What is it?
Sickle cell is a red blood cell disorder. It is inherited. That means that it’s passed down the same way people get the color of their eyes, skin, and hair from their parents. For a child to inherit sickle cell, both parents need to carry the gene for it. There is no way to catch sickle cell and it is not contagious. You are born with it.
- Healthy red blood cells are smooth, round, and bendable so they can easily flow through blood vessels and carry oxygen to every part of the body.
- In sickle cell disease, red blood cells can change shape and form a sickle, or crescent. The cells become stiff and sticky, causing them to block blood flow and break down inside the blood vessels.
How Do Sickled Cells Affect the Body
- These crescent moon-shaped sickle cells can catch on one another or stick to the blood vessel walls. When this happens, it is difficult for them to squeeze through the tiny blood vessels.
- These sickle cells can create pile-ups, which may prevent your organs from getting the oxygen they need.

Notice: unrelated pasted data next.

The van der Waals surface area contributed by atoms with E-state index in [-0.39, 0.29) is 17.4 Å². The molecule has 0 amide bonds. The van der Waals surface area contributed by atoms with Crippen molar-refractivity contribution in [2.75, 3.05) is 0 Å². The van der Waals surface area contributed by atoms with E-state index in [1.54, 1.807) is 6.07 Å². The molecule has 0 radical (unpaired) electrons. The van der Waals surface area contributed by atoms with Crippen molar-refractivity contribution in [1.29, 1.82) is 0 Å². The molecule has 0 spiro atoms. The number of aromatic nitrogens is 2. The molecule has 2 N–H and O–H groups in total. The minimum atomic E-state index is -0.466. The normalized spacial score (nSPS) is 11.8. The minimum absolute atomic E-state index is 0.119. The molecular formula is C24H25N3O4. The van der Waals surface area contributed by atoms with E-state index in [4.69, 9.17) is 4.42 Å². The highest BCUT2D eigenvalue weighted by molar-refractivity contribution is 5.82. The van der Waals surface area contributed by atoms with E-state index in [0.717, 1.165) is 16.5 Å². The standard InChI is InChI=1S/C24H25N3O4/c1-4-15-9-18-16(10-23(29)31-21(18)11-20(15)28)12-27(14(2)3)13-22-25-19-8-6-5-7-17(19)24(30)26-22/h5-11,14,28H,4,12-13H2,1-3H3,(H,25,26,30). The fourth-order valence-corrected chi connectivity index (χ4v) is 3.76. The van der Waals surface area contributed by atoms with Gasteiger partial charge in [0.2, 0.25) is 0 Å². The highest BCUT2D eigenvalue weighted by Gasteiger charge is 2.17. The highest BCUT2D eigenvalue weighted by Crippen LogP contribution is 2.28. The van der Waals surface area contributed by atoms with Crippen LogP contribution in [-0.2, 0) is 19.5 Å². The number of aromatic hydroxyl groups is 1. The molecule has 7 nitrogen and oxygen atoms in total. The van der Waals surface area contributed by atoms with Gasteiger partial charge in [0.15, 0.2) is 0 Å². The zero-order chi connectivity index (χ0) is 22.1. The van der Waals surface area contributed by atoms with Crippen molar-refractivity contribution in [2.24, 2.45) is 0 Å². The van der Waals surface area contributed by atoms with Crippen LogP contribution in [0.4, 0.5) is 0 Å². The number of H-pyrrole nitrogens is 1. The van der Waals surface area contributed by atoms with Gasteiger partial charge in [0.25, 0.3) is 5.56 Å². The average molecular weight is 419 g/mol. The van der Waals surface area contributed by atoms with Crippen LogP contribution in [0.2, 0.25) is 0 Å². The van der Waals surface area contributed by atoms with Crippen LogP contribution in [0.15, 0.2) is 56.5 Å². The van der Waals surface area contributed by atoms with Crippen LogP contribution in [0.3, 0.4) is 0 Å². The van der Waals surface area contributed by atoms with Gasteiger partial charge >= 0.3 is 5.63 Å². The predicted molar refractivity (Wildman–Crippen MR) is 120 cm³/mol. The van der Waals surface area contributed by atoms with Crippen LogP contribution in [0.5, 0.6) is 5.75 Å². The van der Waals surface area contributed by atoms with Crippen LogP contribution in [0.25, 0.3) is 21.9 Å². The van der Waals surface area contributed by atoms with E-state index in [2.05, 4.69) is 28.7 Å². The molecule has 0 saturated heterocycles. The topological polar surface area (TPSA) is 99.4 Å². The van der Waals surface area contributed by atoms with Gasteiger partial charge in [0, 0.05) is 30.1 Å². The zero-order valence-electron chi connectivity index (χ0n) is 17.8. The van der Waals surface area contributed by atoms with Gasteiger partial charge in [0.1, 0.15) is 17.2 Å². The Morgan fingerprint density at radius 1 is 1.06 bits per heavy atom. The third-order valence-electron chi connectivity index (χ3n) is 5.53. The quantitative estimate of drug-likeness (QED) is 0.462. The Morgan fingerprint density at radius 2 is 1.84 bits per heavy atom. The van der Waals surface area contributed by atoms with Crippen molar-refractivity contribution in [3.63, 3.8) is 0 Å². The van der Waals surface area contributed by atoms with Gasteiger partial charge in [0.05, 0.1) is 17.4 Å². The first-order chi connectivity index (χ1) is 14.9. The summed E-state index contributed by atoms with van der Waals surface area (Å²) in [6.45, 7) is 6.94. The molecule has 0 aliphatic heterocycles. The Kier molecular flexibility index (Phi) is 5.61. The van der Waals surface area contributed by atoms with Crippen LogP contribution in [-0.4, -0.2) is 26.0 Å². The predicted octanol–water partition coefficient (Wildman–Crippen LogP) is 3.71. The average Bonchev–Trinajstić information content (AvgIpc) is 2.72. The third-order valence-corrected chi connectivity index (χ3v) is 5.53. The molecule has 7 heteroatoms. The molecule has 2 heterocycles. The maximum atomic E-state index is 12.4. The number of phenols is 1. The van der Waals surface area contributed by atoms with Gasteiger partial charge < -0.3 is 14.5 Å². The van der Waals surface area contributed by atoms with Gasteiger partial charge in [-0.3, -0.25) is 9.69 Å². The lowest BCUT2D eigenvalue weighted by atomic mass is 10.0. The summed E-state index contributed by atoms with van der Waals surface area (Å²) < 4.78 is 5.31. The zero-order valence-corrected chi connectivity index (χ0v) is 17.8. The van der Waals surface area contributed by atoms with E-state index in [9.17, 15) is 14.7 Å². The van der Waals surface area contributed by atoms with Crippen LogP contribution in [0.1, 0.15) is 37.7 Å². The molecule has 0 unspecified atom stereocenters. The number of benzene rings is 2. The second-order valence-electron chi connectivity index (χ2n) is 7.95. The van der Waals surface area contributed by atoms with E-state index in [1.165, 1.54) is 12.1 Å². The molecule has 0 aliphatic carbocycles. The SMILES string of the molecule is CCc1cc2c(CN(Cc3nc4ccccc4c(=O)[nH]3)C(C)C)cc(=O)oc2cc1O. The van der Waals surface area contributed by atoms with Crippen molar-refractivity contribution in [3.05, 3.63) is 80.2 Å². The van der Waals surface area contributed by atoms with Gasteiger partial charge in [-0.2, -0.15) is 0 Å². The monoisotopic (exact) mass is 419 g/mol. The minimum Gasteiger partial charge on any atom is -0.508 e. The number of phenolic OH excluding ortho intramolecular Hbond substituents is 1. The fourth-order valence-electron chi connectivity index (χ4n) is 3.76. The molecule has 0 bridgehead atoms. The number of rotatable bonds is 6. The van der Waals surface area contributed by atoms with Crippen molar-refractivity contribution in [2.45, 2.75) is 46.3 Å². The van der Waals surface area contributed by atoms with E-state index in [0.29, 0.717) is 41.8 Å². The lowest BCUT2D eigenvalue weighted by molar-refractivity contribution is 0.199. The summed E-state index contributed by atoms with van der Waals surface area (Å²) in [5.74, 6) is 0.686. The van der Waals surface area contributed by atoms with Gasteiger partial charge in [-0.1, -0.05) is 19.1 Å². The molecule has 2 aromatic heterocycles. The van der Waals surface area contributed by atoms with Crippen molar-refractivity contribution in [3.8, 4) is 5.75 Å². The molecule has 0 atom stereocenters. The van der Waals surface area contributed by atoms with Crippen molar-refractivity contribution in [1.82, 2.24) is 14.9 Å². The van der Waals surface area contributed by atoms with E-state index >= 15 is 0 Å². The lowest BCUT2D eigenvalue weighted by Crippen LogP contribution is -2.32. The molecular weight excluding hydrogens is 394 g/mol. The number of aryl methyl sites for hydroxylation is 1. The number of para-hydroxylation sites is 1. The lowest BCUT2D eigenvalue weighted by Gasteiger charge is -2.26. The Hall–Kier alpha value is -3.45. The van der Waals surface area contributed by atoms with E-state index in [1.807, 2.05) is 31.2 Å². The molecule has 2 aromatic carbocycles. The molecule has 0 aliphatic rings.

Sickle Cell FAQs?
Why am I so much more tired than other people?
There are many possible reasons, including anemia. Here’s why fatigue can happen in people with sickle cell:
- Because sickle cells don’t live as long as healthy cells, your body usually doesn’t have enough red blood cells. The hemolysis, or breakdown of red blood cells, also reduces that number
- Anemia is a condition caused by a lack of oxygen being transported throughout the body
- Anemia may cause you to feel very tired because your body’s tissues aren’t getting enough oxygen delivered to them
Why does sickle cell cause pain?
Sickle cell pain happens when sickled blood cells get stuck in blood vessels. Because of their shape, stiffness, and stickiness, sickled cells don’t slide past each other smoothly like round red blood cells do. Instead, they can catch on each other and form pile-ups. These pile-ups mean that your organs and tissues may not be getting the oxygen that they need.
Who has sickle cell and why?
About 100,000 people in the United States have sickle cell. Here’s how it breaks down:
- People of African descent make up 90% of the population with sickle cell in the United States
- Sickle cell also affects people of Hispanic, South Asian, Southern European and Middle Eastern ancestry
- Sickle cell affects people whose ancestors came from parts of the world where malaria is common. Sickle cell can affect these populations because having the sickle cell trait helps protect a person from the harmful effects of malaria
- Sickle cell likely comes from evolution’s attempt to protect against malaria, even though it introduced other health problems in the process.